Tax year-end planning: Things to consider

15th February 2021

The end of the tax year, 5th April, is fast approaching. It’s important you take time now to review your finances and ensure you are making the most of your money and don’t miss out on valuable tax-efficiencies and allowances that your future self will thank you for.

Making the most out of your current tax allowances and reliefs now, will go a long way to helping you secure your long-term financial goals in the future. Your goals may seem far away but taking the right financial steps now can help you get there.

We’ve put together a checklist below of things you need to be thinking about prior to the tax year-end.

Make use of your pension allowance 

You can pay up to £40,000 into your pension each year. You can also carry forward any annual allowance you didn’t use up from any of the previous three years.

However, it can be reduced to £10,000 due to the ‘Tapered Annual Allowance’ if you are a high earner or have flexibly accessed your pension. Careful consideration should be given as tax relief may not be available should you exceed your available allowances or your contributions exceed your net relevant earnings.

Pay into your spouse’s or child’s pension

You can give a head start to children or a non-working spouse and set up a pension plan for them. You can pay up to £2,880 each tax year, receiving a 20% tax relief from HMRC. This would top up the maximum each year to £3,600.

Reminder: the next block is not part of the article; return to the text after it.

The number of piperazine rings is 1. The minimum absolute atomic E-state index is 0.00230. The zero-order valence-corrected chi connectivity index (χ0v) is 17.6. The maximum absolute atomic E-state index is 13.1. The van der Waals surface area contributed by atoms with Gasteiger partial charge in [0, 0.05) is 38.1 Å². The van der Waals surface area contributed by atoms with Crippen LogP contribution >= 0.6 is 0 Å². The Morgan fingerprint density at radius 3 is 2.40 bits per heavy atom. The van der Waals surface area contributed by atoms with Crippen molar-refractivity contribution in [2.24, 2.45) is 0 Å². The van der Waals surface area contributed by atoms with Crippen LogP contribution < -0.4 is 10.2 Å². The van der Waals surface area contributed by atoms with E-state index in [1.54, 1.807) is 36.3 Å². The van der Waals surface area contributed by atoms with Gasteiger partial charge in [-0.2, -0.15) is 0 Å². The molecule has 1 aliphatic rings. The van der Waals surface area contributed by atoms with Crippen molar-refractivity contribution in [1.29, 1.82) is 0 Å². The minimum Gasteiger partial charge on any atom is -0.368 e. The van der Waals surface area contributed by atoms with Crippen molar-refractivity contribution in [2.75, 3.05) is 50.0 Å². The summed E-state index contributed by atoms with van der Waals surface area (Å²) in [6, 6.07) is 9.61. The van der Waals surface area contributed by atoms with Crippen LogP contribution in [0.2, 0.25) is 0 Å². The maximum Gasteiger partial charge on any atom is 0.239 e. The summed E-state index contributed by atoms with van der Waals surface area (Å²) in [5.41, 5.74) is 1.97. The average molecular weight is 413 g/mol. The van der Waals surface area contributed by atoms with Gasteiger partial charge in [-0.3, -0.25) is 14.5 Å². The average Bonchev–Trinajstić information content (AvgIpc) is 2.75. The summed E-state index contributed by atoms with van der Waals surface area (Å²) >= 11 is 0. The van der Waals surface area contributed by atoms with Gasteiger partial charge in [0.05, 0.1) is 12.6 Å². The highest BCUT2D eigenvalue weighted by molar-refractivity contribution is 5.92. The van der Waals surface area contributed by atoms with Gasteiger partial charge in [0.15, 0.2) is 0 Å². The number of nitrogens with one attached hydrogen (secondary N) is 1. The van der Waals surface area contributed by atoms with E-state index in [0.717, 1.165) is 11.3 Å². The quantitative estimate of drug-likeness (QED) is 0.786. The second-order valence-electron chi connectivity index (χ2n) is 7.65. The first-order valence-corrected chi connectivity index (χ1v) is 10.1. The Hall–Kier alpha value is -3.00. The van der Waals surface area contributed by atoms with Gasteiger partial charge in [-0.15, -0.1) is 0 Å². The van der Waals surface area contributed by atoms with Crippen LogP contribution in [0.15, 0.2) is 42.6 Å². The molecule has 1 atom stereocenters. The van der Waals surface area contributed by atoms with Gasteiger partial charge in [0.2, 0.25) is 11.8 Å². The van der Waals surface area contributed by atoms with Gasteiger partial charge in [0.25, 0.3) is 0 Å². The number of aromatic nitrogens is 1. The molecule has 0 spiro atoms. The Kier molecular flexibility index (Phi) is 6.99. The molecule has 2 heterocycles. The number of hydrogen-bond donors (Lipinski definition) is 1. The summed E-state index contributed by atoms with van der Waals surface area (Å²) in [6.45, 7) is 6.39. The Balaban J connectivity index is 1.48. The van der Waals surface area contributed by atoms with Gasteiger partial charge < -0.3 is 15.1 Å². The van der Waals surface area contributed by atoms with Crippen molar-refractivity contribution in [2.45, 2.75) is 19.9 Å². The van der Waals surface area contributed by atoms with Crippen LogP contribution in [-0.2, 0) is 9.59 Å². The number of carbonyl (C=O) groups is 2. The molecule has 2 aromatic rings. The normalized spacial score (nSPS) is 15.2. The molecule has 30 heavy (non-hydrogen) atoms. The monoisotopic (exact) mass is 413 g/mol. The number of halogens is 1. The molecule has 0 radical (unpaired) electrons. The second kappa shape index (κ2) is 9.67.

Make the most of your Individual Savings Account (ISA) allowance

You can pay up to £20,000 across your ISAs (if you’re a couple, that’s £20,000 each), including cash ISAs, stock and shares ISAs and lifetime ISAs.

These valuable tax efficient allowances are an important step to creating wealth in the future, so don’t let them go to waste.

Use up your Lifetime ISA allowance

You can pay up to £4,000 every tax into a Lifetime ISA and earn a 25% bonus from the government on it (if you save the maximum, you’ll get a bonus of £1,000 every year).

If you haven’t already opened one, you can only do so before turning 40, and continuing paying (and earning the bonus) until you turn 50. You can use this to go towards buying a house or retiring.

Keep in mind this £4,000 goes towards your annual ISA allowance, which for the 2020/21 tax year is £20,000.

Pay money in your child’s Junior ISA

For each child, you can pay up to £9,000 into a Junior ISA for the 2020/21 tax year. Anyone can pay into it, but it must be set up by someone with parental control.

Utilise your Capital Gains Tax (CGT) allowance

CGT is charged on the profits made when certain assets are sold or transferred. You pay tax on the gains made above your annual tax-free CGT allowance, which for the 2020/21 tax year is £12,300.

To take advantage of it, you may want to think about selling some of your assets by 5th April, as it cannot be carried forward.

You could also gift assets to your spouse so they can make the most of the CGT allowances, or pay a lower rate of CGT.

Give gifts and reduce your Inheritance Tax (IHT) Bill

IHT is charged at 40% on estates over £325,000, and an extra £125,000 given against main residences. Each tax year, there are a number of IHT allowances that are tax year sensitive. Using them can reduce any potential IHT bills payable on your death. Each tax year you can:

  • Gift up to £3,000 using your ‘gift allowance’. If you don’t use your full gift allowance, you can carry the remaining forward to the next tax year
  • Gift up to £250 per person
  • Gift £5,000 to a child getting married, or £2,500 to a grandchild